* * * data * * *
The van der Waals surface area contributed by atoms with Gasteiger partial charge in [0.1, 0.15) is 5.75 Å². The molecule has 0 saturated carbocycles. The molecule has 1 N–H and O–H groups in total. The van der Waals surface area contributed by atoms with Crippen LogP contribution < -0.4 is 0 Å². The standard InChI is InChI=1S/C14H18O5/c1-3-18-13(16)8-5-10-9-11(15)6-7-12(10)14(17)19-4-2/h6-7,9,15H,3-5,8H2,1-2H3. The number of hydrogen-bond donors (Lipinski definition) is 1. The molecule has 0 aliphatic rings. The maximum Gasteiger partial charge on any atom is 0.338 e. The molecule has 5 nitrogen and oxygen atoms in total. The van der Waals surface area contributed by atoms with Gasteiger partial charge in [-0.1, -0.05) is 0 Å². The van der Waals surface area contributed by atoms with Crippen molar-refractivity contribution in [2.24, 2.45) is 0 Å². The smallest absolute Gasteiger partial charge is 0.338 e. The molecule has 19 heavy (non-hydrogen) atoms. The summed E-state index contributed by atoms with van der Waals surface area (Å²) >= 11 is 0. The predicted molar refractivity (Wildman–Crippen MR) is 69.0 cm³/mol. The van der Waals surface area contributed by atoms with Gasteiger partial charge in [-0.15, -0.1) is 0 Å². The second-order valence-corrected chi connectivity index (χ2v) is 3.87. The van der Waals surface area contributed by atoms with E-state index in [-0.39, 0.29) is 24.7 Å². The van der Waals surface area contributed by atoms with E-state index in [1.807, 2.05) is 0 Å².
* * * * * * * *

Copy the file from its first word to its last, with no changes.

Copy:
The van der Waals surface area contributed by atoms with Gasteiger partial charge in [0.1, 0.15) is 5.75 Å². The molecule has 0 saturated carbocycles. The molecule has 1 N–H and O–H groups in total. The van der Waals surface area contributed by atoms with Crippen LogP contribution < -0.4 is 0 Å². The standard InChI is InChI=1S/C14H18O5/c1-3-18-13(16)8-5-10-9-11(15)6-7-12(10)14(17)19-4-2/h6-7,9,15H,3-5,8H2,1-2H3. The number of hydrogen-bond donors (Lipinski definition) is 1. The molecule has 0 aliphatic rings. The maximum Gasteiger partial charge on any atom is 0.338 e. The molecule has 5 nitrogen and oxygen atoms in total. The van der Waals surface area contributed by atoms with Gasteiger partial charge in [-0.1, -0.05) is 0 Å². The van der Waals surface area contributed by atoms with Crippen molar-refractivity contribution in [2.24, 2.45) is 0 Å². The smallest absolute Gasteiger partial charge is 0.338 e. The molecule has 19 heavy (non-hydrogen) atoms. The summed E-state index contributed by atoms with van der Waals surface area (Å²) >= 11 is 0. The predicted molar refractivity (Wildman–Crippen MR) is 69.0 cm³/mol. The van der Waals surface area contributed by atoms with Gasteiger partial charge in [-0.15, -0.1) is 0 Å². The second-order valence-corrected chi connectivity index (χ2v) is 3.87. The van der Waals surface area contributed by atoms with E-state index in [-0.39, 0.29) is 24.7 Å². The van der Waals surface area contributed by atoms with E-state index in [1.807, 2.05) is 0 Å².